Here is one short list of favorites from CHE, as pathetic as it is with the top candidate removed:
Linda Darling-Hammond, an adviser to Mr. Obama's campaign and an education professor at Stanford University, whose research and teaching has focused on issues of school restructuring, teacher quality, and educational equity. She is co-director of the School Redesign Network, established in 2000 at Stanford University to pursue and promote research that seeks to improve secondary schools.
Arne Duncan, chief executive of the Chicago public-school system, who serves on the Board of Overseers of Harvard College. Mr. Duncan is an adviser and friend of Mr. Obama's, as well as a fellow basketball player. The president-elect has touted Mr. Duncan's success in improving the city's public schools. Mr. Duncan also has helped Mr. Obama expand his appreciation of the potential benefits of charter schools.
James B. Hunt Jr., a former governor of North Carolina who served on the federal Commission on the Future of Higher Education, formed by the current education secretary, Margaret Spellings. A partner in the Raleigh, N.C., office of the law firm Womble Carlyle Sandridge & Rice, Mr. Hunt focused as governor on early-childhood development and improving the quality of teaching. He also serves as chairman of the board of the James B. Hunt Jr. Institute for Educational Leadership and Policy, a part of the University of North Carolina that seeks to improve public education on a national level.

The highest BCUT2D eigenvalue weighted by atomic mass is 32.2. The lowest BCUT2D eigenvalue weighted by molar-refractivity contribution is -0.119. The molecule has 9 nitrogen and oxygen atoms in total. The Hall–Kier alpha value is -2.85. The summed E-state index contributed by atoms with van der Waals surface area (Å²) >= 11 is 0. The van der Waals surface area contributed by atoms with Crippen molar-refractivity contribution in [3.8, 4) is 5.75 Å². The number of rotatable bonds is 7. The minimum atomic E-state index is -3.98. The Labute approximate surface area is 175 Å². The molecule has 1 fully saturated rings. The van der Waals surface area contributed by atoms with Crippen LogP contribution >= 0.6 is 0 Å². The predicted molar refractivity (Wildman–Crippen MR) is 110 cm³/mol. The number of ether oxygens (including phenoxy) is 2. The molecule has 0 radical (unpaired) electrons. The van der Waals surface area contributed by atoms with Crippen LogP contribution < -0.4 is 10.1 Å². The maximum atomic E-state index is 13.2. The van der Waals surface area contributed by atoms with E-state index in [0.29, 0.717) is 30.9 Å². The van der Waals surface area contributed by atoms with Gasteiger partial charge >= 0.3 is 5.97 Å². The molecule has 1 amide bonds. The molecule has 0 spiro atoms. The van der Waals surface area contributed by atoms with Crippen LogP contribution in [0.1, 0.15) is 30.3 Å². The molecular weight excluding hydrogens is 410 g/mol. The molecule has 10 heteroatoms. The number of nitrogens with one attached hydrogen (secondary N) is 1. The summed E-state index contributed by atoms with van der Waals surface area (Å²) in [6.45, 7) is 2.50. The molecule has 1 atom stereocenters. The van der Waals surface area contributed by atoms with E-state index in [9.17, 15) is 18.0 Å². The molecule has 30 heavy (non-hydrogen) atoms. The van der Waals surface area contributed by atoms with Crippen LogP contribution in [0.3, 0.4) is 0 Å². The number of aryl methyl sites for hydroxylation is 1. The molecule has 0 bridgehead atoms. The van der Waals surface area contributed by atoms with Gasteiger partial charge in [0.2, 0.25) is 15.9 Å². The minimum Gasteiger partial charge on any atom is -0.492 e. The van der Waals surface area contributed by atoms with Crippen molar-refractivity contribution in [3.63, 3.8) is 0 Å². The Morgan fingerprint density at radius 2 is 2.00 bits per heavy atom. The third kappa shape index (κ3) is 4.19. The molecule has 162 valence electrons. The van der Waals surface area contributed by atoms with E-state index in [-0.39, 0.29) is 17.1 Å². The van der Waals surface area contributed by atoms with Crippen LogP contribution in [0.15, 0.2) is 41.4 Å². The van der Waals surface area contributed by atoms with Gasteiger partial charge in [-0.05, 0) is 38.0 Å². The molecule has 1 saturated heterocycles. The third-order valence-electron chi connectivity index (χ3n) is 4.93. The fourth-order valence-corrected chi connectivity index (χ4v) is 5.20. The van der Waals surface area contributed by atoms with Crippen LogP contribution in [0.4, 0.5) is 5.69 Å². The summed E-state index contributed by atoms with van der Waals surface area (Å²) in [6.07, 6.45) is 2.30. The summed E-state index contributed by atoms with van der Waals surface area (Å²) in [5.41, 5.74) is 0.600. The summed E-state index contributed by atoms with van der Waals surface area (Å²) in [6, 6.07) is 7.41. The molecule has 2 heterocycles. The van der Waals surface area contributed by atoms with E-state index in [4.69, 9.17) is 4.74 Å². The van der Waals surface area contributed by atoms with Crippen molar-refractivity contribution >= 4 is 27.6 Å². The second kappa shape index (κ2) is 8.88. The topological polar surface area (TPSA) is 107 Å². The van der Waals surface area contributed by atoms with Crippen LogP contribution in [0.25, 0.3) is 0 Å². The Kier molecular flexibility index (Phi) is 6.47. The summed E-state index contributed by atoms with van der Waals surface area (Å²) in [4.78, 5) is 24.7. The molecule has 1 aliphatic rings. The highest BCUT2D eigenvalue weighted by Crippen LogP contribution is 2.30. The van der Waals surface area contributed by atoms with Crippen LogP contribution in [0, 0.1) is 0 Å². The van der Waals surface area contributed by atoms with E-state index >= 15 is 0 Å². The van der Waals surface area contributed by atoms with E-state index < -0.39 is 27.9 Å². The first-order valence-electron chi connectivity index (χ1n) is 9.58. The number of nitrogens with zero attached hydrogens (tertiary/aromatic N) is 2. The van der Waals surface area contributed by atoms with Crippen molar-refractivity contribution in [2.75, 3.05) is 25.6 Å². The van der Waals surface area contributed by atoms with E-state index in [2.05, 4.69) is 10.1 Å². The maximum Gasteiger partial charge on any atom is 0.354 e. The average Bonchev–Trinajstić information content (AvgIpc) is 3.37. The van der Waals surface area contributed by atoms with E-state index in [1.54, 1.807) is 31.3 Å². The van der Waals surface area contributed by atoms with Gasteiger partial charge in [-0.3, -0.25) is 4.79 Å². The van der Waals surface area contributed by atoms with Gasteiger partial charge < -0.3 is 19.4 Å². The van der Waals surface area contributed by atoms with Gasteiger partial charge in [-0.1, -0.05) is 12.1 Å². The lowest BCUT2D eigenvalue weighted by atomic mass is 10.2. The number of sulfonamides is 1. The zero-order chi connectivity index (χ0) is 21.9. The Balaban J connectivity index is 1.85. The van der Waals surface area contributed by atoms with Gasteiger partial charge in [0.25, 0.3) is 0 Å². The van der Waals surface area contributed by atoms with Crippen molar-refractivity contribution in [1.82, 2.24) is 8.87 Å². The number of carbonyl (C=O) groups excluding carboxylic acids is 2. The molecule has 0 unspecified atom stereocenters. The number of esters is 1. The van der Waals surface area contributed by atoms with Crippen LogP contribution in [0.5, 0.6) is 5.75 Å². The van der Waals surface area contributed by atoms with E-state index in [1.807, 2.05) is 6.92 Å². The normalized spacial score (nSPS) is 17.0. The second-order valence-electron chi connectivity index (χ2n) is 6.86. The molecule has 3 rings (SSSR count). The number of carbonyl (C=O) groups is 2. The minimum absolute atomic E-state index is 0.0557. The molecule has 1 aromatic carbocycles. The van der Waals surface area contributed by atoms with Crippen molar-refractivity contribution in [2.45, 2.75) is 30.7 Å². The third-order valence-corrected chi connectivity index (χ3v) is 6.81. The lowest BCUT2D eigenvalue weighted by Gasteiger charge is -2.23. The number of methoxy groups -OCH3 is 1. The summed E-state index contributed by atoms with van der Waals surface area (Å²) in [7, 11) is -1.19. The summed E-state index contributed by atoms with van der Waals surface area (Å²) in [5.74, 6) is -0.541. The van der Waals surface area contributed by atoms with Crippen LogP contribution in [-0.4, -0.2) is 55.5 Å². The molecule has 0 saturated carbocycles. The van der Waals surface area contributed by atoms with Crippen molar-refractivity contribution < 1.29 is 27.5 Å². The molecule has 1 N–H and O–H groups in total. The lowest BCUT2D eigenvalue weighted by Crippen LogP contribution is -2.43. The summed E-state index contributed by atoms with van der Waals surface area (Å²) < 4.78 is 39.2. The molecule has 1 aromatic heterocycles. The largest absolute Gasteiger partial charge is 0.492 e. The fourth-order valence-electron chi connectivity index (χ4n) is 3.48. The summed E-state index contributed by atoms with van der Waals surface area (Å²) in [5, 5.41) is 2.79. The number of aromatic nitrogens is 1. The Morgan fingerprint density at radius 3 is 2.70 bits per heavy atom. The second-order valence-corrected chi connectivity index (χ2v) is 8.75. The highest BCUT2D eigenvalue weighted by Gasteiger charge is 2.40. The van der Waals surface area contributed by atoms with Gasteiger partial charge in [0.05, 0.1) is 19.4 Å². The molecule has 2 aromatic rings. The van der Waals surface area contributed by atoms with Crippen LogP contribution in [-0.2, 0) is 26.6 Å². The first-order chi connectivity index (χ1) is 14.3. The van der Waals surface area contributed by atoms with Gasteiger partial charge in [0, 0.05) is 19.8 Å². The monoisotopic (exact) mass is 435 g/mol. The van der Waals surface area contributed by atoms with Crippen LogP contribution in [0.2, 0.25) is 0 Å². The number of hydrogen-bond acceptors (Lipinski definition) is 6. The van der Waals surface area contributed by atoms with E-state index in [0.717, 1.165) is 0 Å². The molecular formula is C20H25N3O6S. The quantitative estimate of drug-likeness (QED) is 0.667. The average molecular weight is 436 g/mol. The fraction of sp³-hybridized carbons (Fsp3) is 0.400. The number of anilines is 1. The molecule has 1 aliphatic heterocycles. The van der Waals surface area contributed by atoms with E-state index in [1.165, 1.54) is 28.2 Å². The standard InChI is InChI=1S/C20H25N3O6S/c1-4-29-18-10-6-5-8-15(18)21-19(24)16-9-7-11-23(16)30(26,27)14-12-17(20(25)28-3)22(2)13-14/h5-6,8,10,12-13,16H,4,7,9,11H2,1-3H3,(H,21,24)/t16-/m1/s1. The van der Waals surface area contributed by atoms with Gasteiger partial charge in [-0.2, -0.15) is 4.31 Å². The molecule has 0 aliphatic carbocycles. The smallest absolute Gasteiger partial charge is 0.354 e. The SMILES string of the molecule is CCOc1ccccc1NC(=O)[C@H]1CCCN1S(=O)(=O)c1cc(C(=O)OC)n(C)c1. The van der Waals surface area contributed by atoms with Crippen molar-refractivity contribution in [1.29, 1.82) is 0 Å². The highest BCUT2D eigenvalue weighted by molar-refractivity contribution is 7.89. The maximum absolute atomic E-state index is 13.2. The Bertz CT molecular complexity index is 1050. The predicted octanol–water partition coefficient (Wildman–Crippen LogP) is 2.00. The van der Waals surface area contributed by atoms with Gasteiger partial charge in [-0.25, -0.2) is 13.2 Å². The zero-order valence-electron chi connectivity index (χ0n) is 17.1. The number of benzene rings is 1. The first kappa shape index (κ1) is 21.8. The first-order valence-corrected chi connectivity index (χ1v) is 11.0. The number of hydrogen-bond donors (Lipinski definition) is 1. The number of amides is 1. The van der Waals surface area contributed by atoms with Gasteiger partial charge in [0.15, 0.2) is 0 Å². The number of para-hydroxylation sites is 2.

Janet Napolitano, Arizona's governor, who was considered a contender for Mr. Obama's vice-presidential pick. She cannot run for governor again in 2010 because of term limits and may consider a run for Mr. McCain's Senate seat. The daughter of a dean of the University of New Mexico School of Medicine, Ms. Napolitano has used her position as governor to emphasize elementary- and secondary-education policy, signing legislation that offered voluntary full-day kindergarten throughout Arizona.
Andrew J. Rotherham, an adviser to Mr. Obama's campaign and a co-founder of Education Sector, an education-policy research group. He is also a member of the Virginia Board of Education, which sets statewide curriculum standards, and served as a White House policy adviser in the Clinton administration.
Jonathan Schnur, chief executive of New Leaders for New Schools, a New York-based organization that uses educational research to train principals of urban public schools. Mr. Schnur was also an education-policy adviser in the Clinton administration.